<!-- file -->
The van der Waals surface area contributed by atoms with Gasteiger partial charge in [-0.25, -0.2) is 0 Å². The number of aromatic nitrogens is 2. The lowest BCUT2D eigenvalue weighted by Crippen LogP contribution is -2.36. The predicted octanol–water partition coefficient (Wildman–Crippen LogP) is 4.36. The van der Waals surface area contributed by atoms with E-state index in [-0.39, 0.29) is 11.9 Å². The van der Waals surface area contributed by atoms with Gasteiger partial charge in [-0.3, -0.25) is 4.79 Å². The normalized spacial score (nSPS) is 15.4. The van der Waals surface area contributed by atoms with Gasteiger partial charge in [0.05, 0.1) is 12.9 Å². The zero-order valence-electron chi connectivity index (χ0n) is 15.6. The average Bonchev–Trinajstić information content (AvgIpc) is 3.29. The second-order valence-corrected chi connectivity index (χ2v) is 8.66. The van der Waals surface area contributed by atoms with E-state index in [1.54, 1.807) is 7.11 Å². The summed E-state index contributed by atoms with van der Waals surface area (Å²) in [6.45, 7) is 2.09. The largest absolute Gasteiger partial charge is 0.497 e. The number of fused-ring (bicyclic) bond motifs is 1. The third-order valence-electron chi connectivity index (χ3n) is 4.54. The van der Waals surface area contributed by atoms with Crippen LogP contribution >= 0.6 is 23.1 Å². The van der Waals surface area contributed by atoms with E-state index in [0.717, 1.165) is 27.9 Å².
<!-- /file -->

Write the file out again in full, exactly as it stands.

The van der Waals surface area contributed by atoms with Gasteiger partial charge in [-0.25, -0.2) is 0 Å². The number of aromatic nitrogens is 2. The lowest BCUT2D eigenvalue weighted by Crippen LogP contribution is -2.36. The predicted octanol–water partition coefficient (Wildman–Crippen LogP) is 4.36. The van der Waals surface area contributed by atoms with E-state index in [-0.39, 0.29) is 11.9 Å². The van der Waals surface area contributed by atoms with Gasteiger partial charge in [-0.3, -0.25) is 4.79 Å². The normalized spacial score (nSPS) is 15.4. The van der Waals surface area contributed by atoms with Gasteiger partial charge in [0.05, 0.1) is 12.9 Å². The zero-order valence-electron chi connectivity index (χ0n) is 15.6. The average Bonchev–Trinajstić information content (AvgIpc) is 3.29. The second-order valence-corrected chi connectivity index (χ2v) is 8.66. The van der Waals surface area contributed by atoms with E-state index in [1.54, 1.807) is 7.11 Å². The summed E-state index contributed by atoms with van der Waals surface area (Å²) in [6.45, 7) is 2.09. The largest absolute Gasteiger partial charge is 0.497 e. The number of fused-ring (bicyclic) bond motifs is 1. The third-order valence-electron chi connectivity index (χ3n) is 4.54. The van der Waals surface area contributed by atoms with Crippen LogP contribution >= 0.6 is 23.1 Å². The van der Waals surface area contributed by atoms with E-state index in [0.717, 1.165) is 27.9 Å².